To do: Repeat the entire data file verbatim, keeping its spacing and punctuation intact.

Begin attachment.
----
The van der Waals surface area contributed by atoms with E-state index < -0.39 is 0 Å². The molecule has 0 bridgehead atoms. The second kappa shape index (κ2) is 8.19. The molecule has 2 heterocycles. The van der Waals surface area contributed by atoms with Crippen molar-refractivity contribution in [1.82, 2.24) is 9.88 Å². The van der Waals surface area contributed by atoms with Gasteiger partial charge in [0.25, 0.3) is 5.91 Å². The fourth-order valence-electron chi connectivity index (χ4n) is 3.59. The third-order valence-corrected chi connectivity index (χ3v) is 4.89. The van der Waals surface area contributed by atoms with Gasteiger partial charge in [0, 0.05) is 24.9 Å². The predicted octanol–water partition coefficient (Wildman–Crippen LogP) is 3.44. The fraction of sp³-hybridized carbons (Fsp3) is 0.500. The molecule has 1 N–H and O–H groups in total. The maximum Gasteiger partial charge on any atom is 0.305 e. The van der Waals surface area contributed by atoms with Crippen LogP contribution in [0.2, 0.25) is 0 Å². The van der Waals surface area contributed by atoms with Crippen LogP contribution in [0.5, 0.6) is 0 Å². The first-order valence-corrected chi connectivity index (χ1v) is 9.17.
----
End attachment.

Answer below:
The van der Waals surface area contributed by atoms with E-state index < -0.39 is 0 Å². The molecule has 0 bridgehead atoms. The second kappa shape index (κ2) is 8.19. The molecule has 2 heterocycles. The van der Waals surface area contributed by atoms with Crippen molar-refractivity contribution in [1.82, 2.24) is 9.88 Å². The van der Waals surface area contributed by atoms with Gasteiger partial charge in [0.25, 0.3) is 5.91 Å². The fourth-order valence-electron chi connectivity index (χ4n) is 3.59. The third-order valence-corrected chi connectivity index (χ3v) is 4.89. The van der Waals surface area contributed by atoms with Gasteiger partial charge in [0, 0.05) is 24.9 Å². The predicted octanol–water partition coefficient (Wildman–Crippen LogP) is 3.44. The fraction of sp³-hybridized carbons (Fsp3) is 0.500. The molecule has 1 N–H and O–H groups in total. The maximum Gasteiger partial charge on any atom is 0.305 e. The van der Waals surface area contributed by atoms with Crippen LogP contribution in [0.2, 0.25) is 0 Å². The van der Waals surface area contributed by atoms with Crippen LogP contribution in [0.5, 0.6) is 0 Å². The first-order valence-corrected chi connectivity index (χ1v) is 9.17.